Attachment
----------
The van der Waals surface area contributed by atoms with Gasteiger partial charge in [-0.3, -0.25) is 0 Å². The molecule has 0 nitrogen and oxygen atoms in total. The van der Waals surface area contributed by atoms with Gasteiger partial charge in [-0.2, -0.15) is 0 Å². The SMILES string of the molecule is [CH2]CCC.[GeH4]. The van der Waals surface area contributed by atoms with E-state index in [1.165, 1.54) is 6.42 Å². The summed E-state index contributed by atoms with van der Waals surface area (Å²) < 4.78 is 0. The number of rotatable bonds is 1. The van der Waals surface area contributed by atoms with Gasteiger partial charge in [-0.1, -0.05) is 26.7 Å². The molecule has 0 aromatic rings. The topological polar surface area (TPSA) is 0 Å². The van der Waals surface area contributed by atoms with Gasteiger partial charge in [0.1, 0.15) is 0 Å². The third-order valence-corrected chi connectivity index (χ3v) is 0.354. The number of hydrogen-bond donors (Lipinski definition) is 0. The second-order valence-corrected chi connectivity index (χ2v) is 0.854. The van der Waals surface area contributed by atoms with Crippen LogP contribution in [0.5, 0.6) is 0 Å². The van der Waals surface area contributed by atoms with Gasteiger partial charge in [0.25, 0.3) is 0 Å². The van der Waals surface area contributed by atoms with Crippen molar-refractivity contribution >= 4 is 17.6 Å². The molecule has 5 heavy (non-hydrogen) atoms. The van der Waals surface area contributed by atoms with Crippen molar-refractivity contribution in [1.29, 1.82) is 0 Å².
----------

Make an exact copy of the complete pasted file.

The van der Waals surface area contributed by atoms with Gasteiger partial charge in [-0.3, -0.25) is 0 Å². The molecule has 0 nitrogen and oxygen atoms in total. The van der Waals surface area contributed by atoms with Gasteiger partial charge in [-0.2, -0.15) is 0 Å². The SMILES string of the molecule is [CH2]CCC.[GeH4]. The van der Waals surface area contributed by atoms with E-state index in [1.165, 1.54) is 6.42 Å². The summed E-state index contributed by atoms with van der Waals surface area (Å²) < 4.78 is 0. The number of rotatable bonds is 1. The van der Waals surface area contributed by atoms with Gasteiger partial charge in [-0.1, -0.05) is 26.7 Å². The molecule has 0 aromatic rings. The topological polar surface area (TPSA) is 0 Å². The van der Waals surface area contributed by atoms with Gasteiger partial charge in [0.1, 0.15) is 0 Å². The third-order valence-corrected chi connectivity index (χ3v) is 0.354. The number of hydrogen-bond donors (Lipinski definition) is 0. The second-order valence-corrected chi connectivity index (χ2v) is 0.854. The van der Waals surface area contributed by atoms with Crippen LogP contribution in [0.5, 0.6) is 0 Å². The van der Waals surface area contributed by atoms with Gasteiger partial charge in [0.25, 0.3) is 0 Å². The van der Waals surface area contributed by atoms with Crippen molar-refractivity contribution >= 4 is 17.6 Å². The molecule has 5 heavy (non-hydrogen) atoms. The van der Waals surface area contributed by atoms with Crippen molar-refractivity contribution in [1.29, 1.82) is 0 Å².